April 5 (UPI) -- Norwegian energy major Statoil followed $1.5 billion in service contract commitments with $1.4 billion for its giant Johan Sverdrup project in the North Sea.
Statoil signed letters of intent Thursday with services companies Aibel, Aker Solutions and Kværner for construction and field center modifications for the Johan Sverdrup project. The total value of the agreements is estimated at more than $1.4 billion.
By signing agreements with three of Statoil's main suppliers for the phase 1 aspect of Johan Sverdrup, the company said it was continuing to spin value into the Norwegian energy sector.
"This should give us a good starting point to deliver Johan Sverdrup phase 2 safely, with quality and on budget," Kjetel Digre, a senior vice president for Johan Sverdrup in Statoil, said in a statement.
Development of the phase 1 part of Johan Sverdrup is already underway and on pace for operations by late 2019. Phase 2 will take production capacity from around 440,000 barrels of oil per day to 660,000 barrels per day by 2022.
On Tuesday, Statoil awarded more than $1.5 billion in contracts to energy services companies for work ranging from maintenance to drilling on 18 of the company's fixed platforms on the Norwegian continental shelf.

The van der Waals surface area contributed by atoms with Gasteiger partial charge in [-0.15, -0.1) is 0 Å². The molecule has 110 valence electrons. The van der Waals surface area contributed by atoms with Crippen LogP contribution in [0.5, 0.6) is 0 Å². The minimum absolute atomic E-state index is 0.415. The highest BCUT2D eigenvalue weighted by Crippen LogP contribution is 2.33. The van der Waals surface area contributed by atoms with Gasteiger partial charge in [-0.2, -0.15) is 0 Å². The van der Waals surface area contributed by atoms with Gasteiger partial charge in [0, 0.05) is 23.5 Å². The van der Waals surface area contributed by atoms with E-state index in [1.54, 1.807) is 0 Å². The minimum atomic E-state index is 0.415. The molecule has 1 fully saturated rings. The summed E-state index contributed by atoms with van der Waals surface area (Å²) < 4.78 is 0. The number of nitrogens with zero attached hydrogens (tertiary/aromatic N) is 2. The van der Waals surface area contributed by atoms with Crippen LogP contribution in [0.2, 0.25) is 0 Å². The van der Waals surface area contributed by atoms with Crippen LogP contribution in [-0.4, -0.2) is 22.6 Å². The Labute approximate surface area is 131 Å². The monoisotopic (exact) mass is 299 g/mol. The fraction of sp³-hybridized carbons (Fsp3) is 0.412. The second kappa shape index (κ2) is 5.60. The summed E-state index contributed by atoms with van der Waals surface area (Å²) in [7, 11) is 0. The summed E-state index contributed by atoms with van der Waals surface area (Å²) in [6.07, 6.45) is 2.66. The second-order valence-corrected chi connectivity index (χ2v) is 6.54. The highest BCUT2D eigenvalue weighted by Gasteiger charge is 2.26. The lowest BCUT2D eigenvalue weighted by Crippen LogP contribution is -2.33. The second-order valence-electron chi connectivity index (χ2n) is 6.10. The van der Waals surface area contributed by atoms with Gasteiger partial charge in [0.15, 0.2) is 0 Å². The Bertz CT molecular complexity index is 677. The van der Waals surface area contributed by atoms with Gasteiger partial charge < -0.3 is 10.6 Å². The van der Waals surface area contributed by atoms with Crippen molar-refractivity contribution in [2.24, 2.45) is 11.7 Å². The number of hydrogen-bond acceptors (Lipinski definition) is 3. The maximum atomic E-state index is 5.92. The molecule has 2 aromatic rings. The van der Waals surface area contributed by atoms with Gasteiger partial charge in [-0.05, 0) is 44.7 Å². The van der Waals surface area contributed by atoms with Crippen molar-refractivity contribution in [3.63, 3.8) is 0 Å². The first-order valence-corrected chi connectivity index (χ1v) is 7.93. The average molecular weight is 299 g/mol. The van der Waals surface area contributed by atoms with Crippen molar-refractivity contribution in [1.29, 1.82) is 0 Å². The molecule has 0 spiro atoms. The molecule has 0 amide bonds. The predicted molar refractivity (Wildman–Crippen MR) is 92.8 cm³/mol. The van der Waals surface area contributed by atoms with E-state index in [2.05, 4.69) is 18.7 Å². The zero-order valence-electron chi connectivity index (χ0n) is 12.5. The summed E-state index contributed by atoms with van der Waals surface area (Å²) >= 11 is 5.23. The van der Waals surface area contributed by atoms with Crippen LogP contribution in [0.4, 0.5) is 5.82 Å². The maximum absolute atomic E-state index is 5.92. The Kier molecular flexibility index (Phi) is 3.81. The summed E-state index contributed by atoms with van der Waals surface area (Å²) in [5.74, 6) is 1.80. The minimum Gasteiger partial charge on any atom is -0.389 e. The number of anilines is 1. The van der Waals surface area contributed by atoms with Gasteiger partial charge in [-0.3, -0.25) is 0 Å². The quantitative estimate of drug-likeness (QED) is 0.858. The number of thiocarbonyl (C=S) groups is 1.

Services companies were among those hardest hit by a market downturn that saw the price of crude oil drop below $30 per barrel in early 2016. The awards, meanwhile, came as Statoil is setting up for a name change to Equinor, taking "oil" out of its moniker to reflect a changing energy sector.
Statoil, which holds a majority share in the Johan Sverdrup partnership, in February revealed the resource range has been updated slightly, from 3 billion barrels of oil equivalent to 3.1 billion barrels of oil equivalent. Plans for phase 2 will be submitted to Norwegian regulators in the second half of this year and the total field is expected to stay in production for about 50 years.
For costs, the first phase of development was lowered 4 percent to $11.2 billion. Since the initial plans for development and operation were proposed, phase 1 costs for Johan Sverdrup are down 30 percent.